Architect Adam Cohen explains how his modular construction system is making Passive House building simple and affordable.
Interview with Adam Cohen
Adam Cohen qualified with a Degree in Architecture from the University of Maryland 35 years ago. He was uninspired by the post-modern approach of the time, and instead was a keen follower of Ken Kern and Michael Reynolds‘ owner-built homes, and of Malcolm Wells‘ earthship movement.
After qualifying as an architect he set about building healthy homes that used no glues or chemicals, were off-grid, had first generation solar panels and composting toilets that they made themselves. Over the several years that followed he found it a struggle to find clients who wanted to build this way so, out of financial necessity, he started a more traditional company that he ran for 20 years, employing 43 staff where they designed what they built, and built what they designed.
“I had sold out completely”
The company was very successful financially but it wasn't until ten years ago when his 12 year old son started asking questions about carbon footprints and climate change that he says he had a ‘slap in the face moment'. It brought home to him that because it had been hard to find people interested in energy efficiency at the time, that he had given up his principles and was building in an entirely different way.
That realisation gave Adam a renewed focus to “atone for all these sins. I’ve put a lot of potential carbon in the atmosphere by creating crappy buildings.”
Finding Pasivhaus in 2008, he became one of the first people in the US to take the training. Spending a month in Europe gaining his international certification and spending time with Passivhaus builders, he returned to the US with a desire to build commercial Passivhaus buildings using a design / build methodology.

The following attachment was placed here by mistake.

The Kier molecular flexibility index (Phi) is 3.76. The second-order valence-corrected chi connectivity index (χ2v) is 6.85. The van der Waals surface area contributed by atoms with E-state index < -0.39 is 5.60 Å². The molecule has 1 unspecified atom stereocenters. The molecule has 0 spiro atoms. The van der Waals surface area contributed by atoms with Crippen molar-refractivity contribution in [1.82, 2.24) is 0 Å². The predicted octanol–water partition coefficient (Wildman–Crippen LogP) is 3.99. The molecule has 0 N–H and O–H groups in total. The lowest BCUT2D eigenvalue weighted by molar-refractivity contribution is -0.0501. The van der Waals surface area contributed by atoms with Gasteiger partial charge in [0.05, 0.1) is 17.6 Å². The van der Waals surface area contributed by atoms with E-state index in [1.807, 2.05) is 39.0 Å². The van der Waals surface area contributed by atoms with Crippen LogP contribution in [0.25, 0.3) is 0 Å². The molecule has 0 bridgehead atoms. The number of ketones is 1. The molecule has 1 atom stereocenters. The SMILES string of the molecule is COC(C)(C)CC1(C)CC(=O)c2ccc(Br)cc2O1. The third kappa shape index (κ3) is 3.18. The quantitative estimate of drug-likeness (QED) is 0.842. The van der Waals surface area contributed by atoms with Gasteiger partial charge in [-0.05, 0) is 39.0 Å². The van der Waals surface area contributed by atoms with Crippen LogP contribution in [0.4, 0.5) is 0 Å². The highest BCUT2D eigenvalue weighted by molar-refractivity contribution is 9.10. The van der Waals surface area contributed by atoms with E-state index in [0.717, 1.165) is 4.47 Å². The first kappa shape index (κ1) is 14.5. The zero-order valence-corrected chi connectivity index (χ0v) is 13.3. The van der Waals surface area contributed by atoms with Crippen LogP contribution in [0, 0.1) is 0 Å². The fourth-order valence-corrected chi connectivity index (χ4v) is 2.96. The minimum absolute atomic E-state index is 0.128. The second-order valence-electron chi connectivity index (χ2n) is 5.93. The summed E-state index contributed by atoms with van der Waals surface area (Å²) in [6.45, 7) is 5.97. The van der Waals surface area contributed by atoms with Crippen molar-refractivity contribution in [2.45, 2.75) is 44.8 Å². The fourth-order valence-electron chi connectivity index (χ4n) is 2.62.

“I realised how fragmented and dysfunctional the design and construction world really was.”
By 2012 others had started sitting up and taking notice of what Adam and his company were doing, and were keen to seek their assistance to help other teams. However his in-house firm of architects, engineers and builders where everyone was working together, wasn't the way the process worked elsewhere.
Adam has made it his mission over the last few years, since selling his business, to try and help the industry move forward. He has recently moved to Canada and is helping Passive Buildings Canada put together an education programme to raise awareness that if you're building new construction it should be done to a carbon neutral standard.
“They need to reduce their embodied energy and they need to reduce their operational energy and then they need to offset their carbon with either credits, site generation or local generation of energy.
We have the choice now to be proactive, or we have the choice later to be reactive.”
The construction industry needs greater awareness of climate change
Adam believes that in Canada, unlike the US, the federal, provincial and municipal levels are fairly well aligned in terms of being tuned in to the climate change emergency, however within the construction industry there is still not sufficient awareness from the consumers, owners, producers, architects or builders.
He sees there being far more awareness in the European design and construction community, and the population generally, but sees the greatest potential being what's going to happen in China in the next 20 years.
Adam has written a draft paper called “The Integrated Modular Design Theory for High Performance,” which sees a need to move towards building with modular components that can be put together in different ways, manufactured easily and built efficiently.
The aim is for cost parity
Once Adam decided to divert his company's focus to constructing healthy buildings, he realised this was only going to work if he could make an economic argument for it and get cost parity with the alternatives. In the commercial sector this wasn't too difficult to achieve, but in residential it has taken a lot longer.
One of the first steps was to convince people to pay more for the construction of the building, instead of a cheaper building with higher energy bills.